• Most manufacturing facilities are back on line, even if office staff continue to work from home in many cases.
  • Funding: everyone saw a reduction in their normal cash position in the country. For those who are cash rich locally, this is not a problem. Others resolved the issue by intercompany loans, using their cross border cash pools to send money into China, or leading and lagging intercompany payments. 
  • The increased use of intercompany lending raises regulatory issues: several participants reported obtaining approvals from SAFE in record time. The consensus was that the authorities are going out of their way to be helpful and supportive.
  • Logistics: there have been some issues across the board, as it has been more difficult than usual to move goods to and from factories. While this has caused some disruption, and led more than one company to reconsider the structure of their supply chain, all reported that the issues are manageable, and being managed – though concern remains.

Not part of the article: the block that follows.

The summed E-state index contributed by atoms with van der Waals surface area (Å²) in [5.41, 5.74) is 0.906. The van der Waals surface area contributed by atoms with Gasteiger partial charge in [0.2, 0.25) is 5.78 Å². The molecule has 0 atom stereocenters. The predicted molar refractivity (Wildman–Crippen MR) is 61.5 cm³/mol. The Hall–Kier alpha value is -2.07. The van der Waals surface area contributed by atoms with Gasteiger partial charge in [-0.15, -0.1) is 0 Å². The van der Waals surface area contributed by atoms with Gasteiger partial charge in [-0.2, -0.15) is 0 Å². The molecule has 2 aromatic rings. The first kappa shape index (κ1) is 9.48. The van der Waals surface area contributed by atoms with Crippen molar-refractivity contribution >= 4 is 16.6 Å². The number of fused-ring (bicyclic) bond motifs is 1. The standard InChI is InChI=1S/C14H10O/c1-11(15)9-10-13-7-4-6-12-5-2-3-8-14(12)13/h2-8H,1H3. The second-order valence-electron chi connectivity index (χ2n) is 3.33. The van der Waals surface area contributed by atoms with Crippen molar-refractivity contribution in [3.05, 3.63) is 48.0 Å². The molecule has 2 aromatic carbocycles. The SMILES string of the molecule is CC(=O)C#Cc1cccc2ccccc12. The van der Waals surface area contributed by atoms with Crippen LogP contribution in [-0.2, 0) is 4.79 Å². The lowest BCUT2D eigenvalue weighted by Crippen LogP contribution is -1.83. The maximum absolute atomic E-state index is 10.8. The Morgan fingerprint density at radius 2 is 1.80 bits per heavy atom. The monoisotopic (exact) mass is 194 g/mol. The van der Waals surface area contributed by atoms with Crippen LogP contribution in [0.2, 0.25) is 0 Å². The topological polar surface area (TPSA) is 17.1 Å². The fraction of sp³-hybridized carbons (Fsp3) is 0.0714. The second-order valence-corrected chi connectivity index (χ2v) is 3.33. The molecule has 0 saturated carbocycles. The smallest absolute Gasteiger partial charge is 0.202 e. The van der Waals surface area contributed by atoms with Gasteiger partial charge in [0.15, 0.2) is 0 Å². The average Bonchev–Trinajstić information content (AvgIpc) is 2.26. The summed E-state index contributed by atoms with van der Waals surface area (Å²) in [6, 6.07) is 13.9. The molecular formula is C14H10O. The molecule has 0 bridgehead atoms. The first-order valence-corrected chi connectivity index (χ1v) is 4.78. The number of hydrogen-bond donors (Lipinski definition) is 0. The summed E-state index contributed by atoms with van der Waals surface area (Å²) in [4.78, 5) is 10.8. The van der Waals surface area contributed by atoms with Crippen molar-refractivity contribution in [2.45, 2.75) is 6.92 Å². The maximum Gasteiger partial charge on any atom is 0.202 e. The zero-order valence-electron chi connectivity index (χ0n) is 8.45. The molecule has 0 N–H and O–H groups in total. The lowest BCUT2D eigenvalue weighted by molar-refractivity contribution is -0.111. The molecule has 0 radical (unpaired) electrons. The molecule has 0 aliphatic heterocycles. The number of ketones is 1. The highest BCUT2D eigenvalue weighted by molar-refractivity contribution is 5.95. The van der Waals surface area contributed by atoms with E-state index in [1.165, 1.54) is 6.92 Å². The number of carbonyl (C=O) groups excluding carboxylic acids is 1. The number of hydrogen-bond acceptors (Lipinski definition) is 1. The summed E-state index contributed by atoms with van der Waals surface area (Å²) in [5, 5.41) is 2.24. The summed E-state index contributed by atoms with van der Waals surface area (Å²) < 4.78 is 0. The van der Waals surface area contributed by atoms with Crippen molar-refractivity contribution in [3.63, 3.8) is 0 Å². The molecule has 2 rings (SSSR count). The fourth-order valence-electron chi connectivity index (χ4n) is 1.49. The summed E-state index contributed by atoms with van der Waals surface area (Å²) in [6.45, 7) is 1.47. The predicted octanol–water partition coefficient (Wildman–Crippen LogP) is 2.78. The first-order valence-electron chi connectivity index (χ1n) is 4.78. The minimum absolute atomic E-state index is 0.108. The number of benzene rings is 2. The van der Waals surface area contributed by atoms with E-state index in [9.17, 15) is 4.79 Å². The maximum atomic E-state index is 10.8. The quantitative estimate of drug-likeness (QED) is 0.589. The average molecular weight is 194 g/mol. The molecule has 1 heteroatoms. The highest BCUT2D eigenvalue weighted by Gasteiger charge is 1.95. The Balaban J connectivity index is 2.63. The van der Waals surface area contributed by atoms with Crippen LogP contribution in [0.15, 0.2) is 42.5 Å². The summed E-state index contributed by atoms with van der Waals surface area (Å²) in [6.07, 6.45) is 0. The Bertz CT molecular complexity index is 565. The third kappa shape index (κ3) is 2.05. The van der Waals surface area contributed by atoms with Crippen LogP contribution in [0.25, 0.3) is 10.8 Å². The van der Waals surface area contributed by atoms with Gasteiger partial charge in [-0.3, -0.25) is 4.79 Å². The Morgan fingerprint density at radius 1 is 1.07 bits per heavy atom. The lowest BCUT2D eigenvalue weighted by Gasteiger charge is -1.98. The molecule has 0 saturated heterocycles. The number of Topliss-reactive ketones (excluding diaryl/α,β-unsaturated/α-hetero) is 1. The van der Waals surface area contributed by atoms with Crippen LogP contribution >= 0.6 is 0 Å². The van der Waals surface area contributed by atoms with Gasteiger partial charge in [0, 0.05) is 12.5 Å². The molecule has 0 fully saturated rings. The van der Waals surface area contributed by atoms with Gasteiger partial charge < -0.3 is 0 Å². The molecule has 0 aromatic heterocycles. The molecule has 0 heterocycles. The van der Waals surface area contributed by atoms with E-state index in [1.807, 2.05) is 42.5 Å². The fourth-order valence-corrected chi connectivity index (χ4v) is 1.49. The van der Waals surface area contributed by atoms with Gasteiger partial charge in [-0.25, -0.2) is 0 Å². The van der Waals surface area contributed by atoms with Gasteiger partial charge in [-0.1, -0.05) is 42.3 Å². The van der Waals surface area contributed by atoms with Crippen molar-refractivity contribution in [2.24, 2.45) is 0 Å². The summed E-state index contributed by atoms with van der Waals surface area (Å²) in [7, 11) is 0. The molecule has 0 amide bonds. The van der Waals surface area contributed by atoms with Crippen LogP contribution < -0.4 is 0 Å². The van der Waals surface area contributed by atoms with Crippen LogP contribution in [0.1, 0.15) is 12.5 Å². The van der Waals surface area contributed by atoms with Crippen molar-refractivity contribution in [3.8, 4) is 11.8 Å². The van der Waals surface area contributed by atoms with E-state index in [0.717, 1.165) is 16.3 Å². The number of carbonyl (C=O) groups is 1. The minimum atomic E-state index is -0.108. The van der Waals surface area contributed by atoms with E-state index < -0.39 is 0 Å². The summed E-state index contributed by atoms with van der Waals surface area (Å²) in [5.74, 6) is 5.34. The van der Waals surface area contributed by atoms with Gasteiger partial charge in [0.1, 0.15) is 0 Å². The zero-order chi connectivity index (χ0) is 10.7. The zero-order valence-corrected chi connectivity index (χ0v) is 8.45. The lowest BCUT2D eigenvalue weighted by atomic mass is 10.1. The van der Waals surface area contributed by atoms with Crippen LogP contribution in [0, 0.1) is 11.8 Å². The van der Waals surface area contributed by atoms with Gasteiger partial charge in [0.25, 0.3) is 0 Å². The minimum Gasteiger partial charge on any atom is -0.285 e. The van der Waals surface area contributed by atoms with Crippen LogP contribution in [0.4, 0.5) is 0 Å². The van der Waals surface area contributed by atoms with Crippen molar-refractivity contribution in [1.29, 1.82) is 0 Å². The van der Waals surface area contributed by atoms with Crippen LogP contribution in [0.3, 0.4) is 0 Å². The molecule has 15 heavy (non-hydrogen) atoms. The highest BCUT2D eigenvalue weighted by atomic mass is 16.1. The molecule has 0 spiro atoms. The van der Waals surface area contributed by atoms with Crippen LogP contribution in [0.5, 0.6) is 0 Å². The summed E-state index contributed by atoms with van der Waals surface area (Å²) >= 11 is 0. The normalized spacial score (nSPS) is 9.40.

• Unsurprisingly, companies with export oriented manufacturing locations in China are now reporting slowdowns due to reduced demand from Europe and North America, since lockdowns have been implemented there. 
  • Direct retail sales were often reduced to zero, at least for non essential goods. However, this has been partially offset by increases in on-line sales.
  • Business continuity plans generally worked, with some inevitable learning. Predictably, any process which still depends on physical signatures (or chops in China) was problematic during the lockdown. Less predictably, some companies found themselves short of the laptops required for working from home.

Conclusion: at least in the short term, our participants report that they have weathered the storm well, and business is coming back relatively smoothly. We very much hope this continues to be the case, and that the same applies to other countries round the world as they come back on stream. Again, this discussion did not include participants from the industries which have been hardest hit, and we did not discuss the potential long term impacts, including debt levels.